Rockie wants you to know, he’s an artist, not just a rapper.
Press play on Chicago upstart Rockie Fresh‘s inaugural MMG track, the “You A Lie Remix” he put together with label boss Rick Ross, and you’ll breathe a deep sigh of frustration. Yes, the song is good, the beat is impeccable, the somewhat monotonous chorus makes way for a climactic verse from Ross, and the 2-Chainz ad-libs make for a decent listening experience. So why the frustration? Because it seems as if this is the formula that every artist signed to Rick Ross’ Atlantic Records imprint has used, and other than Wale, commercial success hasn’t always been the endgame for the not-so-scientific scheme. Yes Ross’ collaborations with Meek Mill (I’m A Boss, Believe It) and Stalley (Shop Remix) have generated a considerable amount of buzz, but with Dreams And Nightmares sales numbers coming to a screeching halt at just over 300,000 records sold towards the end of 2012, and Stalley’s failed launches, Rockie’s “You A Lie Remix”, despite being an enjoyable song, seemed to be a pre-cursor to the mediocre commercial success all of MMG’s post-Wale signings have experienced.
Thankfully, this year the Chicago native has taken his time carving out his own lane and distancing himself from the cliche images that scroll through the majority of listeners minds when the words Maybach Music Group are uttered. With the critically acclaimed Electric Highway still in his fans’ rotation, in celebration of his 22nd birthday, Rockie has given fans 6 more tracks to enjoy, in mixtape form, with The Birthday Tape. Featuring guest verses from his co-horts Rick Ross and Gunplay, the short but sweet project is a much more straight forward dose of the rapper’s talents, which are plentiful. Opening the project up with the celebratory “Top Of The World”, its clear Rockie feels confident about his company’s outlook for 2013 and beyond, claiming “Young Superman OG, MMG the hottest since the R-O-C”, before finishing the song reminding listeners how blessed he feels to be in his position at such a young age.
The tricky part about putting together a project as short as The Birthday Tape is there isn’t much room to waste time with filler tracks. Each song has to be straight to the point, and the direction has to be established rather quickly, otherwise the entire effort will be seen as a waste. Mr. Fresh dodges this potential pitfall with ease, approaching the next two tracks with very clear agendas. On “Life Round Here”, he did what every Chicago rapper must do at this point, which is address the atrocities that occur in the notoriously dangerous city on the daily, reporting while adding a personal perspective, with the air of a young Jay-Z rapping on “Renegade”.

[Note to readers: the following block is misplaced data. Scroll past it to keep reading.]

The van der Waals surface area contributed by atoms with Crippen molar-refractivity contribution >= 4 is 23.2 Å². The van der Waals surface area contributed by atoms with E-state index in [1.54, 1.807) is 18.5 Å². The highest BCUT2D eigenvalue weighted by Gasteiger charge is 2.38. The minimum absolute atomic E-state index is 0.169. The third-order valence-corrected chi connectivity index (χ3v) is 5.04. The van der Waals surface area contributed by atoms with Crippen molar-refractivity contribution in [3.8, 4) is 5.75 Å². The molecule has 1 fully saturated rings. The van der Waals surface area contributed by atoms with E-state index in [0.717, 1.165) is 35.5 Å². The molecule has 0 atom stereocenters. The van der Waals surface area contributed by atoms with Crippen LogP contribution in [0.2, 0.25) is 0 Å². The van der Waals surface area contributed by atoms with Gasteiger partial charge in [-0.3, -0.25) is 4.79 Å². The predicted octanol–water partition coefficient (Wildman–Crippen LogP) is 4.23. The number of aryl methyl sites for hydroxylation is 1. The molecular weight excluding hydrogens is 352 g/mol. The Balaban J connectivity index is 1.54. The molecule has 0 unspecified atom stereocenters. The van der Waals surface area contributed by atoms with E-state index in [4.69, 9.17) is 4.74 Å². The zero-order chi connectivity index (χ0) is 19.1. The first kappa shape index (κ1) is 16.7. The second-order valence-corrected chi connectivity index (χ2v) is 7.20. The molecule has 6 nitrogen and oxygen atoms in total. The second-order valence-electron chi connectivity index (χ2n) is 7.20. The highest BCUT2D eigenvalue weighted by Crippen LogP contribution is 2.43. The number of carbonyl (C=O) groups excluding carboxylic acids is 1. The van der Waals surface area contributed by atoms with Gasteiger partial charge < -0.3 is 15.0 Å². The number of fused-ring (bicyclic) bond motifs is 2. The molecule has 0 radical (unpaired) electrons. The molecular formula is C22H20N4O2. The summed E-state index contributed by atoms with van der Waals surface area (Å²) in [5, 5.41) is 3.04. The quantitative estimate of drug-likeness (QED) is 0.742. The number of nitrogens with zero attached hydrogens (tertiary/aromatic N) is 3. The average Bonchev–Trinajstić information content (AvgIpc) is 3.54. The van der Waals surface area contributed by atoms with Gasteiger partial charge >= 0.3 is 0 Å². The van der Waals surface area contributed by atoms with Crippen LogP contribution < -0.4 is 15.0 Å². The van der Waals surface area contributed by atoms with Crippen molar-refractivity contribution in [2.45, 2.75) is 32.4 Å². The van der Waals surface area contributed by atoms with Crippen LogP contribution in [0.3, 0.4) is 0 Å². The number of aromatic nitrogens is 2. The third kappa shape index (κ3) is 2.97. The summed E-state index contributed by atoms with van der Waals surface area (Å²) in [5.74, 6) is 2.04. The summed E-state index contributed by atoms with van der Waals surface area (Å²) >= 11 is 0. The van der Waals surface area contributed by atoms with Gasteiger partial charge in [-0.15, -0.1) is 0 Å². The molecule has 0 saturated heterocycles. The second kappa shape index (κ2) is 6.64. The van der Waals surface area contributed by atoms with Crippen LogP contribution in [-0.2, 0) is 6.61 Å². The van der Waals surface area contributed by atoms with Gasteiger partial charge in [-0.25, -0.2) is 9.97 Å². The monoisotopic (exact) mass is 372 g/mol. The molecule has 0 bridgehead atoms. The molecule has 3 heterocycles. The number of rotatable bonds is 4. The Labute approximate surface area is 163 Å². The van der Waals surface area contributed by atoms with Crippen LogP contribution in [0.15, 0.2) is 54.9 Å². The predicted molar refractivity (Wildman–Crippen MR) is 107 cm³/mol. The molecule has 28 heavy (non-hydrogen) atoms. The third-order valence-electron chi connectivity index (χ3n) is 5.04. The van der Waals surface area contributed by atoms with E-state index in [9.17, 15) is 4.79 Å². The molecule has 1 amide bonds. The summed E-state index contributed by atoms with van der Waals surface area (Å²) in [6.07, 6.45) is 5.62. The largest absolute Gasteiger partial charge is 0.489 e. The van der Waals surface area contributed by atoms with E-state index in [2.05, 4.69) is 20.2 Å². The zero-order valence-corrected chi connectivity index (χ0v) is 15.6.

Youngin’ on the block with his 30 shot
Visions in his head of when he seen his little brother got
Feelin’ like he could go and die in this very spot
At a very young age, his eyes done seen a lot.
It didn’t take long for us to come across the cliche Rick Ross feature, as he opens up the Lunice-produced “Panera Bread”. However, the guest verse tastefully sets the stage for Rockie’s longer-than-usual verse, during which he sidesteps not making the XXL Freshman List and criticisms that he’s not lyrical enough. In an attempt to prove his point, on the next track, the self-proclaimed Superman OG steps into crossover mode and toys with auto-tune as he belts out the vocals to “Nothing Wrong With That”, which has the makings of a top 40 hit, and could have a remix coming, unless we’re reading too deeply into his muffled lyrics in the waning moments of the song.
Before getting to the outro, we’re treated to a solid Gunplay verse on “Rollin'”, as the labelmates rap about the lifestyle, which of course include opening bars such as follows from Gunplay, “Roll up with no tint, my old school is so mint/Score like I own the gym, your team so oh-for-ten/All my hoes be OPM, they let me f*ck, they don’t pay rent”. “Kush Do” shouldn’t go un-mentioned, the smoothly put together ballad about the sincere thoughts of an extremely high rapper. Its a nice transition from the super-charged intensity of “Rollin'”, but also seems to be a reference to “Nothing Wrong With That”, which on paper seems to be slightly repetitive, but sonically, is not a mis-step by any means.
The Birthday Tape does what most quick-hit projects from up-and-coming rappers fail to do. Rather than just throw filler tracks on proverbial wax and release it to the public, one of Atlantic Records’ youngest stars chose to concentrate on accomplishing what Driving 88 and Electric Highway may have failed to. Though both projects have been well-recieved by critics and fans alike, not everyone worth convincing is going to connect with every record. Releasing TBT within months of his MMG debut, Fresh makes sure there is now something for everybody in his catalog, which will bode well for him when he begins asking fans to purchase his music, rather than just download it. Well done.
-Khari Nixon (@KingVanGogh)